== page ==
SOUTH BRUNSWICK, NJ – More than 3,000 people attended the middle weekend of the Navratri Garba celebration at Crossroads South Middle School in Monmouth Junction.
The township-based Indo-American Cultural Foundation of New Jersey (IACFNJ) sponsors the Hindu holiday festival, which includes several nights of cultural dancing.
“The IACFNJ has been in the community for the last 15 years,” IACFNJ Vice President Dr. Tushar Patel said Friday night. “We have been holding this Garba in South Brunswick for the last 10 years.”
The organization, which started in 1997 to help bring India’s culture to the community, said the Navratri celebration marks the festival of nine nights during which Hindus worship Goddess of Shakti Durga, Lakshmi and Saraswati.
Hindus believe the Goddess Durga destroys all the evil propensities lurking the minds of her devotees, Goddess Lakshmi implants divine qualities in the devotee’s minds and Goddess Saraswati bestows true knowledge to her devotees.
The 10th day, also known as Vijay Dashami, commemorates the victory of good over evil.
Navratri, as the name suggests, means nine nights, and is one of the important Hindu festivals, according to the organization.
It is dedicated to the worship of Goddess Durga, the deity of Power.
Each of the days of the nine-day festival are dedicated to the worship of different forms of Goddess Durga, which unfolds the religious importance of the occasion, according to the group.
The festival itself includes hours of Indian cultural music and dancing.
The first four nights were celebrated at the Crossroads South Middle School on Major Road, with the final night, Oct. 31, scheduled for the high school on Ridge Road.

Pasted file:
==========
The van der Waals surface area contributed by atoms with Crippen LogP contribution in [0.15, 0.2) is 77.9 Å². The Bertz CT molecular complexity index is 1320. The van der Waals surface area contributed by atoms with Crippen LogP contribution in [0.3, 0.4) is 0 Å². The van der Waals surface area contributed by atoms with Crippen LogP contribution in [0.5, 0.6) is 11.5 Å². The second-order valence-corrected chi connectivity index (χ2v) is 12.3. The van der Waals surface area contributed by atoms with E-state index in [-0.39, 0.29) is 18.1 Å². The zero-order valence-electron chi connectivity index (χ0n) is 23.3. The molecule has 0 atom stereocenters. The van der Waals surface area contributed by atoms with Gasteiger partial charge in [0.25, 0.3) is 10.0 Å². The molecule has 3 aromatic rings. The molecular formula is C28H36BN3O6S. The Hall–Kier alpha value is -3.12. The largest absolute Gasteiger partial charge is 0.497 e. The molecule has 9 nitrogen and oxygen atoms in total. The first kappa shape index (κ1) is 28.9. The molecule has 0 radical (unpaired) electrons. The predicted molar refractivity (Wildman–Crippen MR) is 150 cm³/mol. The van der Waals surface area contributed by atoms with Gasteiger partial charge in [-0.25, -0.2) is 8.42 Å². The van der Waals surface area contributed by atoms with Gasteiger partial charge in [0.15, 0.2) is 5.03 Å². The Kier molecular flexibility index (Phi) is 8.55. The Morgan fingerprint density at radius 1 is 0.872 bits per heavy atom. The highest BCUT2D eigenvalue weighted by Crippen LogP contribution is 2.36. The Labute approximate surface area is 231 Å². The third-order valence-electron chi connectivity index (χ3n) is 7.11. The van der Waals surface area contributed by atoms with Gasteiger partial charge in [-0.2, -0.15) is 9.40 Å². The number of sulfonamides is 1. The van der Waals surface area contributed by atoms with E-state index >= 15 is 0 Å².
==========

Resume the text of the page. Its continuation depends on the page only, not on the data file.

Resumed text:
Patel said the crowds attending the event so far this year were “record breaking.”
IACFNJ Executive Committee member Mac Shah said that 1,500-2,000 people were expected to attend each night of the festival.
“The crowd is fantastic,” Shah said. “People are enjoying (the festival).”
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Shah said having a number of non-Indian, or Desi, people attending follows the mission of the IACFNJ, which includes bringing the culture to not only those who are connected to Southern Asia, but to the community as a whole.
“We try to merge (our cultural heritage) not just with our community, but other communities as well,” Shah said. “So everyone can understand where the concerns are coming from.”
The evening provides a fun night out, and non-Indian people are encouraged to come to the next night at the high school, even if they are worried about learning the dances.
“We would be happy to show them,” Shah said.
One of the fascinating aspects of watching the celebration is seeing the floor full of dancers swinging and twirling in two different directions without bumping into each other.
Shah said that the cultural dances start to be learned at a young age, even at two or three-years old.
Others start later and can still pick them up rather quickly.
Genie Kothamraju, 18, of Monmouth Junction said she started learning the dances at around 14, and attends the event each year with her family.
“I want to keep participating,” Kothamraju said. “It’s a lot of fun. I can’t see why anybody wouldn’t want to do it.”
Kothamraju brought a fellow Rutgers student and friend, Morgan Ulery, also 18, from Asbury Park.
“You feel like you’re part of something bigger,” Ulery said of her first Navratri experience. “I really like it.”
The last night of the festival will be celebrated from 8:30 p.m. to 1:30 a.m. at the high school next Saturday night, Shah said.
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